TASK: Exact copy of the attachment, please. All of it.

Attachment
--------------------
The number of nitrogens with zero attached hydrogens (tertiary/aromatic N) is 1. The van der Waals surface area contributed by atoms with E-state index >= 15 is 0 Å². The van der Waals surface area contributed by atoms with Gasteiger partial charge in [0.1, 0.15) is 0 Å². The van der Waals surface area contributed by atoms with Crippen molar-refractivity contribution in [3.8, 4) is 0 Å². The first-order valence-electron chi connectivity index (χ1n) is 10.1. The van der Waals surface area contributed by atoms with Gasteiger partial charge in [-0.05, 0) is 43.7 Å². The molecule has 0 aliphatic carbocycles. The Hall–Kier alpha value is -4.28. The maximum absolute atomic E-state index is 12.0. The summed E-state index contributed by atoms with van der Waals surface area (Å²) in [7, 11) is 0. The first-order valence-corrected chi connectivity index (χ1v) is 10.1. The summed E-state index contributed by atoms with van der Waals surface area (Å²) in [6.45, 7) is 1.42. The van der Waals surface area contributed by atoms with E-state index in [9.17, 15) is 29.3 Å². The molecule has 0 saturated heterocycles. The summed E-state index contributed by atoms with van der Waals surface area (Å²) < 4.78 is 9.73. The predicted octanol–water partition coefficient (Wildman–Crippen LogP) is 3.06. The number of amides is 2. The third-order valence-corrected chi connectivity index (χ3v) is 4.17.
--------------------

The number of nitrogens with zero attached hydrogens (tertiary/aromatic N) is 1. The van der Waals surface area contributed by atoms with E-state index >= 15 is 0 Å². The van der Waals surface area contributed by atoms with Gasteiger partial charge in [0.1, 0.15) is 0 Å². The van der Waals surface area contributed by atoms with Crippen molar-refractivity contribution in [3.8, 4) is 0 Å². The first-order valence-electron chi connectivity index (χ1n) is 10.1. The van der Waals surface area contributed by atoms with Gasteiger partial charge in [-0.05, 0) is 43.7 Å². The molecule has 0 aliphatic carbocycles. The Hall–Kier alpha value is -4.28. The maximum absolute atomic E-state index is 12.0. The summed E-state index contributed by atoms with van der Waals surface area (Å²) in [7, 11) is 0. The first-order valence-corrected chi connectivity index (χ1v) is 10.1. The summed E-state index contributed by atoms with van der Waals surface area (Å²) in [6.45, 7) is 1.42. The van der Waals surface area contributed by atoms with E-state index in [9.17, 15) is 29.3 Å². The molecule has 0 saturated heterocycles. The summed E-state index contributed by atoms with van der Waals surface area (Å²) < 4.78 is 9.73. The predicted octanol–water partition coefficient (Wildman–Crippen LogP) is 3.06. The number of amides is 2. The third-order valence-corrected chi connectivity index (χ3v) is 4.17.